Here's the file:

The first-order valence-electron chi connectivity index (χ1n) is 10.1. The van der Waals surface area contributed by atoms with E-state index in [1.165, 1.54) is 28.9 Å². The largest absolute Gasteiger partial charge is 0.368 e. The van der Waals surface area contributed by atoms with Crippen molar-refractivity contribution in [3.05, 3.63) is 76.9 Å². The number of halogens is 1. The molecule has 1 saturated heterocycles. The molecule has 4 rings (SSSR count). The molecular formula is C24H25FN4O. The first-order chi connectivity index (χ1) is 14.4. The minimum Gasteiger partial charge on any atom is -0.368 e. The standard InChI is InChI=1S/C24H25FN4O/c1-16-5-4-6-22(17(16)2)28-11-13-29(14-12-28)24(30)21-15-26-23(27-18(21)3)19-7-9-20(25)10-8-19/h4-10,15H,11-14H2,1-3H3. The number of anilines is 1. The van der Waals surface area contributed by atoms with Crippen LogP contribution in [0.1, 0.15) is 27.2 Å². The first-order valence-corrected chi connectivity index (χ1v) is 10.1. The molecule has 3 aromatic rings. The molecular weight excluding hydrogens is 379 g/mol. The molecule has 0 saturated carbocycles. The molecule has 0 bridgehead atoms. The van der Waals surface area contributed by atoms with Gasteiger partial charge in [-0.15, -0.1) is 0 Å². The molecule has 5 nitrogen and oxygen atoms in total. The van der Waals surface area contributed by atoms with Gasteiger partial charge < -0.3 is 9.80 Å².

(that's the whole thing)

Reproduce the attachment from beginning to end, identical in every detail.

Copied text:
The first-order valence-electron chi connectivity index (χ1n) is 10.1. The van der Waals surface area contributed by atoms with E-state index in [1.165, 1.54) is 28.9 Å². The largest absolute Gasteiger partial charge is 0.368 e. The van der Waals surface area contributed by atoms with Crippen molar-refractivity contribution in [3.05, 3.63) is 76.9 Å². The number of halogens is 1. The molecule has 1 saturated heterocycles. The molecule has 4 rings (SSSR count). The molecular formula is C24H25FN4O. The first-order chi connectivity index (χ1) is 14.4. The minimum Gasteiger partial charge on any atom is -0.368 e. The standard InChI is InChI=1S/C24H25FN4O/c1-16-5-4-6-22(17(16)2)28-11-13-29(14-12-28)24(30)21-15-26-23(27-18(21)3)19-7-9-20(25)10-8-19/h4-10,15H,11-14H2,1-3H3. The number of anilines is 1. The van der Waals surface area contributed by atoms with Crippen LogP contribution in [0.1, 0.15) is 27.2 Å². The first-order valence-corrected chi connectivity index (χ1v) is 10.1. The molecule has 3 aromatic rings. The molecular weight excluding hydrogens is 379 g/mol. The molecule has 0 saturated carbocycles. The molecule has 0 bridgehead atoms. The van der Waals surface area contributed by atoms with Gasteiger partial charge in [-0.15, -0.1) is 0 Å². The molecule has 5 nitrogen and oxygen atoms in total. The van der Waals surface area contributed by atoms with Gasteiger partial charge < -0.3 is 9.80 Å².